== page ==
Before you are accepted on to a CELTA course, you will need to go through an interview. Sounds daunting? Here is some useful information as to what we, as interviewers, are looking for.
CELTA centres are not allowed to accept anyone who they believe doesn’t have a good chance of passing the course so the interview is mainly to assess the applicants’ abilities. The interview could take place at the centre or via Skype if you’re living further away but whichever type of interview you do, this will follow the same format:
- A language awareness test, done either before the interview or on the day.
- Information about the course with a chance to ask questions.
- A one-to-one interview with the interviewer, normally a CELTA tutor.
What is tested in the language awareness test?
Basically questions fall into these 4 categories:
- Meaning & form of language
- Describing language
- Contextualising language
- Lexis & phonology
Meaning & form of language
Meaning of language is either:
- a definition of the language item, for example a spade is something we use for digging or
- the use of a language item, for example we use the present simple to talk about a regular habit; Peter gets up at 6am every day.
Form is either:
- the part of speech a word is; a spade is a noun or
- how a structure is formed; 3rd person singular adds -s
An example question would be to explain the difference between the following two sentences:
A) Peter lives in Manchester
B) Peter is staying with friends in London
So you would need to think about the difference in meaning between the two sentences and the different structures that are used
Sentence A shows that this is a permanent situation (present simple), whereas sentence B shows a temporary situation (present continuous)
Or you might be asked to correct mistakes and give a reason for the corrected version.
She has been living there
since 3 years.
She has been living there for 3 years.
Reason: for is used with a length of time whereas since is used with a point of time.
This is basically to see if you can label language. You might be asked to name tenses or parts of speech such as noun, verb, adjective, adverb, preposition, conjunction.
Language is much easier for learners to understand if it is introduced in context. For example you could ask students what the word “spade” means or you could say “Dave is on the beach with his son and they want to build a sandcastle so they go to the shop and buy a spade for digging.” From the language surrounding the word “spade”, learners will get a good idea of what a spade could be.
So in the test, maybe you will be asked to give a context for language and to think about what problems the learners might have with the language.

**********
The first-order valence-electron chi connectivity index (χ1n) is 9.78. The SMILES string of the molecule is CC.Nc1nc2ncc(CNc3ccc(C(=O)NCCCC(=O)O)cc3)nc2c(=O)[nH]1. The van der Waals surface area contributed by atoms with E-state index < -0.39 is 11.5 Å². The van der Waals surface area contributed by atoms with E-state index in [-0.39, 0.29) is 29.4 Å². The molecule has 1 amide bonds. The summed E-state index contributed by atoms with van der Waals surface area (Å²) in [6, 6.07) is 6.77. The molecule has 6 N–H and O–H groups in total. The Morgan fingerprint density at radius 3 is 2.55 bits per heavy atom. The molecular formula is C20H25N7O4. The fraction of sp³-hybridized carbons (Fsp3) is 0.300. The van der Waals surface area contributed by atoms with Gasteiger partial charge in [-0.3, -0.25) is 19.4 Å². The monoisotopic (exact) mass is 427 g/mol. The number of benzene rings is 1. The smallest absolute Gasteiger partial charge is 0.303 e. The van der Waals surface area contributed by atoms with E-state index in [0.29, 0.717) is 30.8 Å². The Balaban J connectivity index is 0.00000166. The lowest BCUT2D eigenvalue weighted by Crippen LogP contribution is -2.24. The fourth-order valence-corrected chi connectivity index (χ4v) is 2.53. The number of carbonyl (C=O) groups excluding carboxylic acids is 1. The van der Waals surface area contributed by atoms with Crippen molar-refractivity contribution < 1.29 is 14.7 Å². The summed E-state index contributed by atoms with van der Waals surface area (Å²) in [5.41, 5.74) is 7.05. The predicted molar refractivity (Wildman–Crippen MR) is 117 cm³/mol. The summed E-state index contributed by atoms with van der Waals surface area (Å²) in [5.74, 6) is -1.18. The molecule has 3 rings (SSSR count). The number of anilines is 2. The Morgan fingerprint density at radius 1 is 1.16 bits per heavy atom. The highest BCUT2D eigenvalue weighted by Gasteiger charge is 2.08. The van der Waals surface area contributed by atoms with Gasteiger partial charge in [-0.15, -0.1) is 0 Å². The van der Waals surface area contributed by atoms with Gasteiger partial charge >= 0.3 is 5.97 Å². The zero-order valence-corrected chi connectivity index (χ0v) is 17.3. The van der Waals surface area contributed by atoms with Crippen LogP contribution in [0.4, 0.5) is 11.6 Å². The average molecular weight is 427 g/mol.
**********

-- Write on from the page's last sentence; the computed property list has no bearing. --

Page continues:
Lexis & phonology
Your knowledge of lexis might be tested by asking you to explain the difference in meaning between 2 words, for example small and tiny. Phonology, or pronunciation includes areas like word stress or silent letters so you could be asked to mark the stress on a series of words like this:
investigate record (verb) particular
Or they might ask you why learners might have problems pronouncing the following words:
In this part of the interview, the centre will tell you how the course works. You should have the chance to ask questions, so you could think about what you want to know before getting there and then you have your questions ready if the answers have not already been covered. The CELTA course is standardised throughout the world and all centres follow a syllabus but they do have some leeway in how they write the timetable and put the course together.
The one to one interview
If up until now you have been in a group, you will also have an individual interview. You will be asked some more language questions. The interviewer will also be looking to see whether you are open to feedback and are up to the intensity of the course. They will check your level of English is high enough (C2 according to the Common European Framework) and make sure you do not have any other commitments for the duration of the course. You might also talk about any accommodation requirements or health issues you may have. The centre will be interested in why you are wanting to do the course and will want to get to know you a little. The key here is to just be yourself!
To sum up
- Brush up a little on basic terminology if possible.
- Be yourself!
- Think about what you want to know about the course beforehand.
- Show you are open to feedback .
- Be open about any reservations or health issues you may have.
- Show your enthusiasm!
- Clear your diary for the duration of the course!
Do you have any other tips to share based on your own experience at the interview stage?
While you’re here….
….we need coffee!
As you can imagine, we put our hearts and souls into helping novice teachers become great teachers. Unfortunately, we are not machines, and even we need a little caffeine boost occasionally to get the creative juices flowing. Any recognition of the work we put in will be gratefully received.
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